3.5.1 Livelihood activities The people of Mkuranga District pursue several livelihood strategies, the most dominant being; (i) crop farming, (ii) trading, (iii) small businesses, (v) employment in the private sector, (vi) employment in the government. Table 23 outlines the major activities for the respondent households in Mkuranga District. The table shows that the household heads
interviewed participated in crop production, livestock production and nonfarm activities (self employment and employment in the private and public sectors). The participation of households in economic activities for the various households was analyzed based on their activities that were the main source of income (cash and non cash). Table 28 shows high level of participation for respondent households in many economic activities in the study areas and it appears that crop production activities are activities for all the households included in the study.
Table 28: Respondents participation in economic activities in Mkuranga district
Activities of respondents Farming (crops and livestock) 7 Self employment Employment in the private sector Employment in the public sector
Male Number 29 14 4 1
Female Number %
Total Number %
100 48 14 3
26 17 3 0
55 33 9 1
100 65 12 0
100 60 16 2
These activities are basically the traditional activities for farmers in the study areas, though now nonfarm activities are coming up as important activities. It was found that the importance of crops vary in terms of their contribution to income. Table 29 shows the relative importance of various crops. According to the table cassava is more important compared to the others, followed by potatoes, maize and cashew nuts.
Table 29: Relative importance of various crop products to income from crop production Income from crops Cassava Potatoes Maize Cashew Pigeon peas Pineapples Chicken Mangoes Total
Percentage of income from crops 38 20 17 11 4 3 3 1 100
In an attempt to encourage active participation in economic activities in the programme areas VECO should facilitating access by local communities to improved BDS and improved production and management skills. In view of the considerably high contribution of crop production to household income from productive activities, it is anticipated that improvement in farming practices and use of improved BDS, resulting from the VECO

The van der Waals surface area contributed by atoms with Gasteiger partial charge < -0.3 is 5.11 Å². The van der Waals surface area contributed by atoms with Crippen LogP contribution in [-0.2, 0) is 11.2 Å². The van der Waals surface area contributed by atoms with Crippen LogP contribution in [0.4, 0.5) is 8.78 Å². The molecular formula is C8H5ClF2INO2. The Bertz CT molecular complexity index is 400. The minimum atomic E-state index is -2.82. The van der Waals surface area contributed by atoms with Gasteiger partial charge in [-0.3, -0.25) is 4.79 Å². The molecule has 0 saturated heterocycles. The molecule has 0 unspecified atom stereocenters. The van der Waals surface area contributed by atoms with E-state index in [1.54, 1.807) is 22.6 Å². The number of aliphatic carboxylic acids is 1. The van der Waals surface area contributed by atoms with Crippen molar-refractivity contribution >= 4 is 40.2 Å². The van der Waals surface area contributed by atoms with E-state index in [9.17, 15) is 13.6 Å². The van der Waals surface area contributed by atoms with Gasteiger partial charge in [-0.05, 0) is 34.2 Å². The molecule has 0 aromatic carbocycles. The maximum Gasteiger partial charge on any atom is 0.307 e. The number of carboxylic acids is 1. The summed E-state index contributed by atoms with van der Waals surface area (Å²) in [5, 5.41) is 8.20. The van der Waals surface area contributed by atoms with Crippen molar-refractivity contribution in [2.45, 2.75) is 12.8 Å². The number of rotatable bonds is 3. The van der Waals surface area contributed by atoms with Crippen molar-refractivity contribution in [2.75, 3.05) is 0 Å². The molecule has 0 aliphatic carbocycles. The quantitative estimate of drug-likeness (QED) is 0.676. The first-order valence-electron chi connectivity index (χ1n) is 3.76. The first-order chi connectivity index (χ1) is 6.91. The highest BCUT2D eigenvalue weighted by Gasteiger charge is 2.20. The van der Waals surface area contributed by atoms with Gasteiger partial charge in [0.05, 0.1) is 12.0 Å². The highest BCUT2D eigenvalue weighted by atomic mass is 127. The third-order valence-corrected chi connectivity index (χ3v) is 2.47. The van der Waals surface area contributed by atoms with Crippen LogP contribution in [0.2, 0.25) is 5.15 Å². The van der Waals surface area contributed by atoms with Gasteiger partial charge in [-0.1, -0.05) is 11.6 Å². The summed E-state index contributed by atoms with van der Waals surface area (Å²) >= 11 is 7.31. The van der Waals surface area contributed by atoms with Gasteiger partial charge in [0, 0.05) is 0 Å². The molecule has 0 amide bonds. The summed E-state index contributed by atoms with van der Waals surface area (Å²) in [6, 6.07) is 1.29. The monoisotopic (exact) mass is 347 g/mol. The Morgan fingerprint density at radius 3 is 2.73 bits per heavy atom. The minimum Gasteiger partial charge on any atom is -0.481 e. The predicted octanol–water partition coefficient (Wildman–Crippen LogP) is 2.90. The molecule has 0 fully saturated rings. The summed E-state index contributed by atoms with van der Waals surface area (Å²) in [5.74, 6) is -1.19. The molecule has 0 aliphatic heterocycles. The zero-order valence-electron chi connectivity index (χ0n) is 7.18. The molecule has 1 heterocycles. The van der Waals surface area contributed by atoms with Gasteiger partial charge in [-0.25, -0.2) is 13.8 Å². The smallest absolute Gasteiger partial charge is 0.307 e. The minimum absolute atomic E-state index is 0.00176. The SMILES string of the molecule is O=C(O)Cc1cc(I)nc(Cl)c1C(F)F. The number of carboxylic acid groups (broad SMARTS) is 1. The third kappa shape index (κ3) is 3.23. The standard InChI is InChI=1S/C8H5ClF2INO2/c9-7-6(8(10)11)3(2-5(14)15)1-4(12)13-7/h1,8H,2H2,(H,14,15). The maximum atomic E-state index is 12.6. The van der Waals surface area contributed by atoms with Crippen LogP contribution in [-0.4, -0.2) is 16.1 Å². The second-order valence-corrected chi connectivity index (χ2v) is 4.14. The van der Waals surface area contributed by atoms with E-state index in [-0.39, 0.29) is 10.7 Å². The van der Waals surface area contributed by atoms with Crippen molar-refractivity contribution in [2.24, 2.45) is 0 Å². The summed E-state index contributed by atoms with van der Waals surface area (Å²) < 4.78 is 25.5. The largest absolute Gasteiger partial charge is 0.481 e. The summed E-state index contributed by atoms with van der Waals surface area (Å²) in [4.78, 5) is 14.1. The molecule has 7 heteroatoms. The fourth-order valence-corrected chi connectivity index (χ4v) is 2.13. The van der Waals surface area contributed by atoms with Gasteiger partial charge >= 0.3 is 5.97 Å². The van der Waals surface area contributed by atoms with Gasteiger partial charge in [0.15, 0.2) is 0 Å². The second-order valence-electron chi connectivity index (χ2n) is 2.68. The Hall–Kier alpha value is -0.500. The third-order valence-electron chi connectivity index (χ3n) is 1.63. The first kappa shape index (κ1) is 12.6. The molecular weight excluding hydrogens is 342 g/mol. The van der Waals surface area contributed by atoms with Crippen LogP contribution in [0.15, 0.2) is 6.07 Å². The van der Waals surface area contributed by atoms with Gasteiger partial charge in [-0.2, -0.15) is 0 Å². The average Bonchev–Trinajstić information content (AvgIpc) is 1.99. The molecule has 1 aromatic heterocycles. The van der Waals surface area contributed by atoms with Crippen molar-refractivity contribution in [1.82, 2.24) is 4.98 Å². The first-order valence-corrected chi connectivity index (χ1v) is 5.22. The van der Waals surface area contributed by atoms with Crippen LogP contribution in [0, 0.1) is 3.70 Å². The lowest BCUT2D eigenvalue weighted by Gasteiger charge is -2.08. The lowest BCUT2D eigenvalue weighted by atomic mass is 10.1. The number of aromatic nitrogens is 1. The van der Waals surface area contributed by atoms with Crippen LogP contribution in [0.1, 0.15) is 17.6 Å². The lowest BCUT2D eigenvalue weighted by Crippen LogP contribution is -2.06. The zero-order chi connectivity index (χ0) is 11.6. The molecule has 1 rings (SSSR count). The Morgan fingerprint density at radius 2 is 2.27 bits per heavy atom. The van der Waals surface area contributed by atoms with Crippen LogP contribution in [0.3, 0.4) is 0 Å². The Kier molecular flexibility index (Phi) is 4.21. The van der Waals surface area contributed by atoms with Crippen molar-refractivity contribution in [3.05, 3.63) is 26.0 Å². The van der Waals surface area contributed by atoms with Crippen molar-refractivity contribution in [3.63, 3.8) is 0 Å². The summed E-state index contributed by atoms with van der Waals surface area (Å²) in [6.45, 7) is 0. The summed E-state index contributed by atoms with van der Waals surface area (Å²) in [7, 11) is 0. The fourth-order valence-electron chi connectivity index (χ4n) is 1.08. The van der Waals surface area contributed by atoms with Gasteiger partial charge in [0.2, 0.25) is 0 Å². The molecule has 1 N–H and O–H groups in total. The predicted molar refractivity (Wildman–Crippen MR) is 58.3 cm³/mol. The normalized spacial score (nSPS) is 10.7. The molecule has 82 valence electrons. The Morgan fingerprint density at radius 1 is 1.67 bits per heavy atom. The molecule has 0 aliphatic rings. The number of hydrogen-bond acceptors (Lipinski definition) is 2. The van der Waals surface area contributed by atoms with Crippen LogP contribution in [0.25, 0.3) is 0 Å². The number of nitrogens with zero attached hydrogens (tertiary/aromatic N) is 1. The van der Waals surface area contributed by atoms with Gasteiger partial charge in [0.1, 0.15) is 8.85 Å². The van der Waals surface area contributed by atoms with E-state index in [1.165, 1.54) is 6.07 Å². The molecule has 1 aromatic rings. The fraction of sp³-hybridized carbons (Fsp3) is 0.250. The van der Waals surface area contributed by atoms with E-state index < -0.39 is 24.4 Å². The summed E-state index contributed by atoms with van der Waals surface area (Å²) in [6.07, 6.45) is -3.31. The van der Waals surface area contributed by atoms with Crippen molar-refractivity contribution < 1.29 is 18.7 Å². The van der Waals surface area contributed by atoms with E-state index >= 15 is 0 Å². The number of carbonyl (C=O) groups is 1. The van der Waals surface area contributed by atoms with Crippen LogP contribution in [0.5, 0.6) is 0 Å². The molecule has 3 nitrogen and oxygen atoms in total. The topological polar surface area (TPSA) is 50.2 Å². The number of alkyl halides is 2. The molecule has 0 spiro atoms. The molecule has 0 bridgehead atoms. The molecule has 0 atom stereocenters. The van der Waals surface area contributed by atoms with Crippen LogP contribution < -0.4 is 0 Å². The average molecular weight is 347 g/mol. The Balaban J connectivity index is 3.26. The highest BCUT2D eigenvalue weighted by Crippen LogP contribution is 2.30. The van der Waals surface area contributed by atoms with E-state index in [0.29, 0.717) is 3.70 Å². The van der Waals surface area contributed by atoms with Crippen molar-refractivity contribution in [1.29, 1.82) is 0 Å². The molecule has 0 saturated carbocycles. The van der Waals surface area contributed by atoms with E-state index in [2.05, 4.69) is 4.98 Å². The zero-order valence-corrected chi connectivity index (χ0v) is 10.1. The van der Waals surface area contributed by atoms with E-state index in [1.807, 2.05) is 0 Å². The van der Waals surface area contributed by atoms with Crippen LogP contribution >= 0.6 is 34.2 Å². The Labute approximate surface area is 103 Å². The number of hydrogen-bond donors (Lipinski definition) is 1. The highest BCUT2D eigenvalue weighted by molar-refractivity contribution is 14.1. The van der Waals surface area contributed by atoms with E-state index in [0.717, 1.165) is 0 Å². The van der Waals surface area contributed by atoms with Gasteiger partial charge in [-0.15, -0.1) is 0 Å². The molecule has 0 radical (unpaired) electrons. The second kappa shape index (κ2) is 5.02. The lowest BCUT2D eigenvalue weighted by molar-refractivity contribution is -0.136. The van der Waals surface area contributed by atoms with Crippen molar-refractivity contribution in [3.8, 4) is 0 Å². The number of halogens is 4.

Shops, restaurants, trading, brick making, carpentry, civil works
programme intervention, will result in increased productivity and output production emanating from increased use of improved crop management. The VECO interventions will not be directed to all the crops, but would bring some changes in the structural contribution of the various products to household incomes through spillover effects from the training and facilitation of savings mobilization and financial education and management, while the business skills developed through training could also be applied in other crops. The resources that will be generated from improved cassava production could also be invested in crops as diversification strategies. Thus changes in crop sectors should be monitored carefully with a particular emphasis on the interdependence and possible spillover effects from the programme to determine what impact the interventions made by VECO through its programme will have on the agricultural sector and its structural development.
3.5.2 Non-farm activities Nonfarm activities are enterprises that are important source of livelihoods in the study areas. During the study a number of nonfarm activities were identified including wage employment and self-employment activities. Table 30 summarizes the relative contribution of self and wage employment activities to household income from these across the sample. The table shows that much of the non farm income came from employment in the private sector and self employment activities.